Repression: Quarry of Dissent / Miriam Celaya

Santa Clara, Cuba. This travel blog photo’s source is TravelPod page: Under Construction – City of CHE

After the close of the Sixth Congress of the Communist Party, which officially established its approval of the stagnation of the system, and circumvented the changes of large social sectors, including official sectors, the only point on the official agenda that seems to be right on the mark is the repression of the alternative groups that have been growing at a significant pace in recent years.

During the month of April and until today, we have witnessed a marked upsurge in acts of harassment, arrests, intimidation, house searches, seizures and threats against members of the dissidence, both opposition party members and representatives of the independent civil society, in an escalating repression that has even caused the death of a citizen, Juan Wilfredo Soto a victim of a brutal beating by the local police last May 8th (Mother’s Day) in the city of Santa Clara.

A strategy of reducing protesters while at the same time reinforcing fear in the population is the strategy chosen by the “reformist” General, who aims to establish his cosmetic measures in order to retain the most absolute control over the social actions and thoughts in a country where the tensions and the absence of rights, long violated by the dictatorship, continue to accumulate the ingredients awaiting the suitable breeding ground for an eventual process of protests.

The General wants to introduce an artificial peace, though for his zealous subordinates – not exactly characterized by having a high IQ — this might literally be the sepulchral peace. That is why, with cynicism that impunity allows, the official media were, with unusual speed, quick to “clarify” with its “moral fortitude” its own truth: the “murder victim” (whose exact meaning, according to Aristos dictionary, is “killed violently”) was no less than “a delinquent” who “fulfilled his two-year prison sentence”. In short, from the perspective of the regime, Juan Wilfredo deserved to die, although it would be inconsistent to assume that the lynching by kicking an opponent was exactly the General’s intention when he called from his mock revolutionary congress for revolutionaries to defend the streets.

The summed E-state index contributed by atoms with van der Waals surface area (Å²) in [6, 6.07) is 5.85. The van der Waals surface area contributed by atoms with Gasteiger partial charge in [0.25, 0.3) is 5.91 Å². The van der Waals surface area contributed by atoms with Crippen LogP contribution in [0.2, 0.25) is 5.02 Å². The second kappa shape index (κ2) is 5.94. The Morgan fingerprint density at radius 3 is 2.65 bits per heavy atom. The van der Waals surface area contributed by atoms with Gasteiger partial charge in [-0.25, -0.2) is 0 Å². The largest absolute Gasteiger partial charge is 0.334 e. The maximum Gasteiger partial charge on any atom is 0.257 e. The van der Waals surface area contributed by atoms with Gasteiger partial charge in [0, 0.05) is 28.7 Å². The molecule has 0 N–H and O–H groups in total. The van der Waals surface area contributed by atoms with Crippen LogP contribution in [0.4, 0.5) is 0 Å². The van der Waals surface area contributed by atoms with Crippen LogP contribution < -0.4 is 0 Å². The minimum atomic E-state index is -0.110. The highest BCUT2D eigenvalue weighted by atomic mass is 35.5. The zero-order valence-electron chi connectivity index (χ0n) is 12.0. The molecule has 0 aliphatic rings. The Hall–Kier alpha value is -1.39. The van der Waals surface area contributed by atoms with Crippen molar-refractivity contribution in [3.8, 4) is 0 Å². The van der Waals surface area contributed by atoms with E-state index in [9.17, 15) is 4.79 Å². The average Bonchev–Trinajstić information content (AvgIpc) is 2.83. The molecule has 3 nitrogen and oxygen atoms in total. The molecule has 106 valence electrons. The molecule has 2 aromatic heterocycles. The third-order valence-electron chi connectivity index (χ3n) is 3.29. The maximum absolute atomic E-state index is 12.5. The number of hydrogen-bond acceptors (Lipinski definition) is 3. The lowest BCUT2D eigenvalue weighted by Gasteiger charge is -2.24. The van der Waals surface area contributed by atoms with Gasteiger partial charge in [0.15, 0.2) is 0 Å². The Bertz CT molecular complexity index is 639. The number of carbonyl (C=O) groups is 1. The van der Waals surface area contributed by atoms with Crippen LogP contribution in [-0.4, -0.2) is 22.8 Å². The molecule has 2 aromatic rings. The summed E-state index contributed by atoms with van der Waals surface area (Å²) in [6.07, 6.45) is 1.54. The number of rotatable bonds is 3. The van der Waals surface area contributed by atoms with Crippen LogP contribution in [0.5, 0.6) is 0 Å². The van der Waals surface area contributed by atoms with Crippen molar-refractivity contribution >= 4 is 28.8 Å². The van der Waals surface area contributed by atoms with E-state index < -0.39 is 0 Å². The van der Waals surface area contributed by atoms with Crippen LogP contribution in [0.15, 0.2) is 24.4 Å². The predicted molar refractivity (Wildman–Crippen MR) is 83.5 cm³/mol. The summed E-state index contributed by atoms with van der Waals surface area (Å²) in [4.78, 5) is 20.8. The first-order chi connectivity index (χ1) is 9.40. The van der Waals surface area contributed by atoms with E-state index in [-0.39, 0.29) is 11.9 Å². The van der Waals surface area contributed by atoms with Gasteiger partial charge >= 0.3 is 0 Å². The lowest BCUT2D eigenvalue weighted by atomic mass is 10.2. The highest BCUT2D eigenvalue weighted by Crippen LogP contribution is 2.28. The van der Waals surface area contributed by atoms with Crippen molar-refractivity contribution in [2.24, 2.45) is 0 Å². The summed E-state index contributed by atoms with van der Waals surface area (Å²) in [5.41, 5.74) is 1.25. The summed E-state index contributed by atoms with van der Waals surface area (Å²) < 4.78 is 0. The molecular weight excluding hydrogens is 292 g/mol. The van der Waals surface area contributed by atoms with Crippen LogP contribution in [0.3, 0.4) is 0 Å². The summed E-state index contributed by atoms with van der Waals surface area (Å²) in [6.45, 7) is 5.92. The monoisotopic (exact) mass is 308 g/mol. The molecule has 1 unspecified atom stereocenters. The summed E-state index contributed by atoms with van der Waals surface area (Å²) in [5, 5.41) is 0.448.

Simultaneously, the authorities are also developing a quiet but steady purge job within official places, using extreme measures in the presence of any suspicion, primarily in relation to Internet usage. In this regard, the Telecommunications Company (ETECSA), now completely controlled by the Ministry of the Armed Forces, has gone so far as to fire young computer techs from their jobs because of the absurdly punishable circumstances of having occasionally connected to Facebook, or “of having used the Internet excessively”, or under the pretext that those responsible for computer security “have lost track” of sites they connected to, which shows that the social networks and the access to information currently constitute true threats to the regime.

Careful monitoring of its employees, forced to convincingly justify every minute of virtual navigation, collaterally contribute to the establishment of a state of permanent fear in those individuals known to be monitored. Paradoxically, such a system only manages to breed a sense of rejection of the government, because young people subject to such controls can thus more clearly perceive the castration of their freedoms.

In short, if the physical and psychological repression is the strategic card chosen by the regime, little would be left for it to do. It is the most effective method it could have found to help, sooner rather than later, to fill the dissent ranks.

Translated by Norma Whiting

May 13, 2011